Childhood Trauma and Substance Addiction
It is widely known that people with a history of trauma tend to develop conditions such as post-traumatic stress disorder (PTSD), anxiety, and depression. Mental health conditions caused by trauma can be amplified if the person experienced trauma as a child. Children’s brains are in the earliest stages of development, and traumatic experiences leave a larger impact. People living in the shadow of childhood trauma are more susceptible to substance addiction.
Negative Consequences of Trauma
According to the Substance Abuse and Mental Health Services Administration (SAMHSA), trauma is defined as an impact resulting from “an event, series of events, or set of circumstances that is experienced by an individual as physically or emotionally harmful or life-threatening and that has lasting adverse effects on the individual’s functioning and mental, physical, social, emotional, or spiritual well-being.”
Trauma is subjective. Some examples of traumatic incidents include physical abuse, sexual abuse, neglect, untreated mental illness in the home, and the loss of a caregiver. The negative impact of trauma on individuals and families has been a behavioral health concern that requires a long healing process. But many people who experience a traumatic event will go on with their lives without the awareness that they need mental health intervention. The lack of mental health awareness and trauma-informed care may lead to worsening conditions, including substance use and risky behaviors such as self-injury.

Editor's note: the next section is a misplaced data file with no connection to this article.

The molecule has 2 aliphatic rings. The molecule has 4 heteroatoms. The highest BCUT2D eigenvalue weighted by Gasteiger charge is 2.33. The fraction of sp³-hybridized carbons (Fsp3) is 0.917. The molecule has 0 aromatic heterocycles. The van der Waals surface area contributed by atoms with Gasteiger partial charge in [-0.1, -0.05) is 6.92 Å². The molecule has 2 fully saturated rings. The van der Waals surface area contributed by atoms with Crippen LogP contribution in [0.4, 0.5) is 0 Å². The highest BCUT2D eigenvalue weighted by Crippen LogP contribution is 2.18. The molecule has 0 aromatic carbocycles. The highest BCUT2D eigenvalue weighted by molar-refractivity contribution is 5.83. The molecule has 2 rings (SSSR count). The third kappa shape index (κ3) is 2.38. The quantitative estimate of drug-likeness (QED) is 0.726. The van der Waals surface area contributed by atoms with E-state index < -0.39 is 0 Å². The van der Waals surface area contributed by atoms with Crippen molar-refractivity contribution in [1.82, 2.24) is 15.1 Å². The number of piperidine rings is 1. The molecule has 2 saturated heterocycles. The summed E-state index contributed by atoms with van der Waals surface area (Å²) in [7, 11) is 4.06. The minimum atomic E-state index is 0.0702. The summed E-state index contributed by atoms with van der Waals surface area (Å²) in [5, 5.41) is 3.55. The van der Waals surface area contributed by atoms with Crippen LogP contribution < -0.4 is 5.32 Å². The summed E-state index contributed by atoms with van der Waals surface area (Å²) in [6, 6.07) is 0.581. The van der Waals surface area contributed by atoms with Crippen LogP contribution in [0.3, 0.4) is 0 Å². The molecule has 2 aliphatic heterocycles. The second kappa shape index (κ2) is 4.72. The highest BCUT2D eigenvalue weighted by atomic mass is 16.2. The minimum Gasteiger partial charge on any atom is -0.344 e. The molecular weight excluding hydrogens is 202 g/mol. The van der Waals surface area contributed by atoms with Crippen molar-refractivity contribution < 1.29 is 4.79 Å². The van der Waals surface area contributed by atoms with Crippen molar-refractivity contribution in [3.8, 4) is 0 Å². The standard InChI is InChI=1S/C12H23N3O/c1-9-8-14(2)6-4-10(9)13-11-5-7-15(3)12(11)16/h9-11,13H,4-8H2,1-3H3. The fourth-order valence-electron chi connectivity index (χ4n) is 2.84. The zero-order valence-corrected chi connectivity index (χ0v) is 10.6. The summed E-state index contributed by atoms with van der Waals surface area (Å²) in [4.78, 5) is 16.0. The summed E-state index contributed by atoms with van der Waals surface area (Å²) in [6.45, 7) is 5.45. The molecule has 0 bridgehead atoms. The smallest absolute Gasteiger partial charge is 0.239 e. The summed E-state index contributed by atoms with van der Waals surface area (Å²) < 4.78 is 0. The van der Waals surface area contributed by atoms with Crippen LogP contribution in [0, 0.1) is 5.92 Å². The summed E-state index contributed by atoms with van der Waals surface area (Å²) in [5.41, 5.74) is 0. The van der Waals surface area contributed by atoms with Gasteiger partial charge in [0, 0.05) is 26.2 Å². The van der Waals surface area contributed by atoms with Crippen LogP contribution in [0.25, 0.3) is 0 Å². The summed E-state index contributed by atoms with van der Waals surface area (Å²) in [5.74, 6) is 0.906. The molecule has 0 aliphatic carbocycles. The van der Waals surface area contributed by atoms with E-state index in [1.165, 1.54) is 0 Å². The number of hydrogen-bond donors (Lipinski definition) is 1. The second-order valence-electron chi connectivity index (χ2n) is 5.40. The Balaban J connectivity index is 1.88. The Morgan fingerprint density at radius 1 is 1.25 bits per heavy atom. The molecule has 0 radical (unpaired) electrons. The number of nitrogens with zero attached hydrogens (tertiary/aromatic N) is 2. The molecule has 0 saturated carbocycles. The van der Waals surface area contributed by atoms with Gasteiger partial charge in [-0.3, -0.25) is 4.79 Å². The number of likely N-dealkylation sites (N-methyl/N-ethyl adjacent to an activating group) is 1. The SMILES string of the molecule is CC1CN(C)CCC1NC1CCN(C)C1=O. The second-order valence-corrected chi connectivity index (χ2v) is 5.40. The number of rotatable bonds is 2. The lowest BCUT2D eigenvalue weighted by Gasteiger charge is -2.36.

Health Outcomes of Childhood Trauma
Children are more susceptible to the negative effects of trauma because their brains are growing and developing at a quicker pace. Because of strong neuroplasticity, new experiences tend to have a formative impact on the brain. Individuals who experience childhood trauma may undergo disrupted neurodevelopment, social and emotional impairment, cognitive disabilities, substance use and addiction, self-harm tendencies, and even early death.
Research shows that children with traumatic experiences are 4 to 12 times more likely to develop substance addiction when they grow up. The relationship between childhood trauma and substance use is certainly complex because there are many factors playing into it. One impact indicator is low self-esteem. Generally speaking, individuals with untreated childhood trauma are more incentivized to self-medicate with alcohol and drugs.
Traumatic Stress and Changes in the Brain
The brain’s limbic system has five parts that may be directly affected by traumatic experiences. First of all, the amygdala, which is responsible for detecting threats, begins to have heightened sensitivity. This part of the brain becomes difficult to be calmed. This is why memories of past trauma may still trigger a physical fight or flight response.